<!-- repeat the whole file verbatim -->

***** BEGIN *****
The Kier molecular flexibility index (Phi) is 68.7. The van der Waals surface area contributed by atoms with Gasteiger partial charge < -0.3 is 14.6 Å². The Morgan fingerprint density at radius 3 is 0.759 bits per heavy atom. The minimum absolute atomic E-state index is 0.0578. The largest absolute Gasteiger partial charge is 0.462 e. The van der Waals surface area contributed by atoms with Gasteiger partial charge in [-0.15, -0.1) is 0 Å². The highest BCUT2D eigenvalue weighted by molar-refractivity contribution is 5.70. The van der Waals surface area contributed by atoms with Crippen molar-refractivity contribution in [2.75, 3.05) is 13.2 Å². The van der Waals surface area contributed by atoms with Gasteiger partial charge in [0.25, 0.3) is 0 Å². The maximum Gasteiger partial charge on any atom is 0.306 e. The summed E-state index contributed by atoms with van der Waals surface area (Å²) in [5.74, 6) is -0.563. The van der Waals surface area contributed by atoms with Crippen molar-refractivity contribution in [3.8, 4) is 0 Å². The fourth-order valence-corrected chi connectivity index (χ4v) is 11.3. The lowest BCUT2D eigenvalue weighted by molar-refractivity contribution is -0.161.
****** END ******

The Kier molecular flexibility index (Phi) is 68.7. The van der Waals surface area contributed by atoms with Gasteiger partial charge < -0.3 is 14.6 Å². The Morgan fingerprint density at radius 3 is 0.759 bits per heavy atom. The minimum absolute atomic E-state index is 0.0578. The largest absolute Gasteiger partial charge is 0.462 e. The van der Waals surface area contributed by atoms with Gasteiger partial charge in [-0.15, -0.1) is 0 Å². The highest BCUT2D eigenvalue weighted by molar-refractivity contribution is 5.70. The van der Waals surface area contributed by atoms with Crippen molar-refractivity contribution in [2.75, 3.05) is 13.2 Å². The van der Waals surface area contributed by atoms with Gasteiger partial charge in [0.25, 0.3) is 0 Å². The maximum Gasteiger partial charge on any atom is 0.306 e. The summed E-state index contributed by atoms with van der Waals surface area (Å²) in [5.74, 6) is -0.563. The van der Waals surface area contributed by atoms with Crippen molar-refractivity contribution in [3.8, 4) is 0 Å². The fourth-order valence-corrected chi connectivity index (χ4v) is 11.3. The lowest BCUT2D eigenvalue weighted by molar-refractivity contribution is -0.161.